The Best and Worst Documentaries of the Tribeca Film Festival

Capsule reviews of 24 non-fiction films from the fest, including "The Reagan Show," "Whitney: Can I Be Me," and "Gilbert."


Narrative films often offer an escape; documentary asks us to look at the world around us, and consider it from another angle. These films did that, and how.


At last year’s TFF, O.J.: Made in America made this viewer care very deeply, and understand far more incisively, a story from the ‘90s that I mostly remembered for its grotesquely outsized coverage. Elián isn’t the film O.J. was, but it hits that same sweet spot, using its 18-year distance to reframe the story of a little Elián Gonzalez, a Cuban refugee discovered off the coast of Miami in an inner tube, into a hullabaloo that dominated the media for more than half a year. Directors Tim Golden and Ross McDonnell tap into the pathos of the discovery, the chaos of the media circus, and its place in the larger story of Cuban/American relations, pushing past the headlines to tell the story of what happened behind closed doors, in a series of back-channel communications and negotiations that sort of boggle the mind. There’s a lot here that you might not know, and a lot more that you probably forgot; this is a well-crafted and well-paced film, and a thankfully complicated one as well.

ACORN and the Firestorm

For 40 years, ACORN was an important group doing vital work – and powered by the people, rather than corporate interests. But when their voter registration efforts were slimed in the 2008 election (and there’s a nice, long history of the kind of trouble you can get into for trying to help poor people vote), two schmucks with a hidden video camera and an eye for selective edits managed to bring them down. Reuben Atlas and Sam Pollard’s documentary is informative and often infuriating, deep-diving into the history of the organization, the good they did, the embarrassment of those video tapes, and the deception at their core. Most of all, it’s a nimble analysis of the FOX echo chamber – and, ultimately, the impossibility of out-shouting it.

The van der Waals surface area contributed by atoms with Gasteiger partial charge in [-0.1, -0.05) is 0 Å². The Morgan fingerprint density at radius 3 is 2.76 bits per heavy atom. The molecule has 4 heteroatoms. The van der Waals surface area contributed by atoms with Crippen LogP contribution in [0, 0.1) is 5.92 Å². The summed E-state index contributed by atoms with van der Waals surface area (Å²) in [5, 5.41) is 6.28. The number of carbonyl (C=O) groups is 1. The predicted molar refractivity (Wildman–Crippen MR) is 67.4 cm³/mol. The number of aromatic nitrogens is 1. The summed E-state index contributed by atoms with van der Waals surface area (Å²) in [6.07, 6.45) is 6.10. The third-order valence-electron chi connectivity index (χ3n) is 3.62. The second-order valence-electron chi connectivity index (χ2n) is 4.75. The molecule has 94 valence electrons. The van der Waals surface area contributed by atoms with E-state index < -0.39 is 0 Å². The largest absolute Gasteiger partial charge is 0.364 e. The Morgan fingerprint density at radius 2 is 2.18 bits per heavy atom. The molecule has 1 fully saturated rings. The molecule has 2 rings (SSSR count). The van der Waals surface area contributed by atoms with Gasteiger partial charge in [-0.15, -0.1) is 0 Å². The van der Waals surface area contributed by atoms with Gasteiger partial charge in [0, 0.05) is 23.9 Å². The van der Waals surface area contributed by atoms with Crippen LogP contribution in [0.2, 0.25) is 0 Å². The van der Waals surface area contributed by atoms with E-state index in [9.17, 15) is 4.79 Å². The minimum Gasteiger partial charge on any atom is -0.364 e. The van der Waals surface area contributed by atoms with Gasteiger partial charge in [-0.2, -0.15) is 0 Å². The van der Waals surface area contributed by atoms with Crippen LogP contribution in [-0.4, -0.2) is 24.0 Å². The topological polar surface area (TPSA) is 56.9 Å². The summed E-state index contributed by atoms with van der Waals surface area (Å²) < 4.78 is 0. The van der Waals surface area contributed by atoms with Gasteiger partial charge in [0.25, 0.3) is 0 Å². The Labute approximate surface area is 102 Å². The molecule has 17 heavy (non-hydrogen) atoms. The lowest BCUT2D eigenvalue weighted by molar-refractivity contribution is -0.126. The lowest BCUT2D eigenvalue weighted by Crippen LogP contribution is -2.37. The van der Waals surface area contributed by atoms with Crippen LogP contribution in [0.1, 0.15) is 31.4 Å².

I Am Evidence

Over the past several years, investigators and prosecutors have discovered an upsetting trend in several major cities: rape kits, thousands of them, untested and all but forgotten in storage rooms and abandoned warehouses, rotting away while serial offenders (and possible DNA matches) roam free. Directors Trish Adlesic and Geeta Gandbhir look into the discovery and testing of those kits in Detroit, Cleveland, and Los Angeles, tracking down victims who receive calls and visits from police years, even decades after their assaults – and the promise of justice long after they’ve given the notion up. But most of all, Adlesic and Gandbhir’s cameras listen to their stories, and give them the attention they deserve. For once.